`BALTIMORE WALTZ' PUTS FARCICAL SPIN ON AIDS CRISIS
From: The Palm Beach Post
Date: May 6 1994
Author: Hap Erstein
The theater has addressed the AIDS health crisis in a variety of eloquent ways, but only recently has it gotten around to the comic response. But laughter can lead to understanding too, as Paula Vogel demonstrates in her funny, cathartic play, The Baltimore Waltz.
Named for the city in which her brother died of the disease, the wildly imaginative work is her elegy to him in farce form. It is performed with an aptly manic frenzy by a nimble Area Stage cast that captures Vogel's comic punch and poignance.
Actually, AIDS is never mentioned in the script. But such is the pervasiveness of its plague that Vogel merely has to put Carl, a young, gay male librarian from San Francisco, onstage with a doctor hovering in the background and she knows the audience will make the connection.
Vogel attacks her subject obliquely, from a satiric distance, by making Carl's sister Anna the patient. According to her doctor, who spouts mouthfuls of medical gobbledygook, she has contracted the dreaded ATD - Acquired Toilet Disease. It is a fatal syndrome that seems to afflict mainly single elementary school teachers who contract it from using the potty seat of their students without taking proper precautions. The government has no answers to the disease beyond the cautionary sloganeering, ``Squat, don't sit.''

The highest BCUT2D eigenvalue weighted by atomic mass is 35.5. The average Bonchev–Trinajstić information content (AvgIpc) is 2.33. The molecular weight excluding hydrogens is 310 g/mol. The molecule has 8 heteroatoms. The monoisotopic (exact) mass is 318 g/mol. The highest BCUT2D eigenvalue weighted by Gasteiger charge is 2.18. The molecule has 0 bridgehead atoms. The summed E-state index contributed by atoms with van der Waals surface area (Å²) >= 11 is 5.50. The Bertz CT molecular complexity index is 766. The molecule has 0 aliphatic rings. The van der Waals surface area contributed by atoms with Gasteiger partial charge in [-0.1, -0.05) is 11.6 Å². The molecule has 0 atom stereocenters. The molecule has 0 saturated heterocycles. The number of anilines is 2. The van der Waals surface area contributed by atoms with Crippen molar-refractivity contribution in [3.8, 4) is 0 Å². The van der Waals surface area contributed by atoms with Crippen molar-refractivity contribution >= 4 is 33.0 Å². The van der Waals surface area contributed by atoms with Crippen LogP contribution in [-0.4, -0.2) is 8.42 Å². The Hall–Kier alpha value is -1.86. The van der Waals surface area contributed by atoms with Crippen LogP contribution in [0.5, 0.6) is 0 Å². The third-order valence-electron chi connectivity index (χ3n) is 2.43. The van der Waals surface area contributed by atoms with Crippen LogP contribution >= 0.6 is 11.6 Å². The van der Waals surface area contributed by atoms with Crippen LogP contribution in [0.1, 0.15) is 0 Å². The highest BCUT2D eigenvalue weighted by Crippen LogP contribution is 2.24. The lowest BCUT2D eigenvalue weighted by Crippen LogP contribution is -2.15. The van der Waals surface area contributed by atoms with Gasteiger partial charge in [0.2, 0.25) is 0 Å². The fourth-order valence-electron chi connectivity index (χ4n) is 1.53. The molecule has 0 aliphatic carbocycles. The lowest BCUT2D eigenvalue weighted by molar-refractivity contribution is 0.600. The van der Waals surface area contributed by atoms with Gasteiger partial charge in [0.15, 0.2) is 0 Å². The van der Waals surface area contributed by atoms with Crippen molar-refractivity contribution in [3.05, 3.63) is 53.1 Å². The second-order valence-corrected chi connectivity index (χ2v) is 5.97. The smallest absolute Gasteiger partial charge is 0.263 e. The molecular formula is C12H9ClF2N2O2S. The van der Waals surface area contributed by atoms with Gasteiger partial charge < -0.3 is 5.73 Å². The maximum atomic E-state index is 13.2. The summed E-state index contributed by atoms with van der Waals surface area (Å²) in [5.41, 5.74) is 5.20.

So, off go Anna and Carl on an escape through Europe, from Paris to Amsterdam to Berlin to Vienna. She takes her first and probably last trip to the Continent as an opportunity to give in to repressed sexual escapades as well as to seek a miracle cure from the elusive experimentalist, Dr. Todesrocheln. He has a purported treatment for ATD, as well as an uncanny resemblance to Dr. Strangelove.
Film references abound, as Carl goes in search of Harry Lime, The Third Man, in a loopy spy-vs.-spy plot involving something mysterious and sinister in Carl's childhood stuffed bunny.
The production succeeds at establishing its cinematic pace and transitions, thanks to John Rodaz's playful direction, his film noir lighting and surreal set design, as well as a vigorous, versatile performance by Chaz Mena as all the men Carl and Anna encounter on their odyssey.
Vogel paints these characters in broad national stereotypes, from amorous Frenchmen to brusque Germans to the fabled Dutch boy of dike-plugging fame, now at middle age. Yet when Carl pauses to shows us his travel slides, it seems possible that they never left for Europe at all. At many junctures, just as The Baltimore Waltz seems headed for sheer silliness, Vogel sidesteps that fate with several disquieting speeches and ultimately with a stunning final twist.
As Anna, Phebe Finn has a sweet, earthy quality and is both comic and moving racing through the generic mental stages of a terminal patient. Jerry Pacific's Carl is a caring helpmate to his sister, a man of considerable mystery and, when we first see him, someone with a droll capacity for anger. Ultimately, though, it is Mena who walks off with the production with his quick-change tour de force, some dozen separate, vivid and continually amusing roles.
The Baltimore Waltz is a highly individual, heartfelt response to AIDS, but delivered through the funnybone.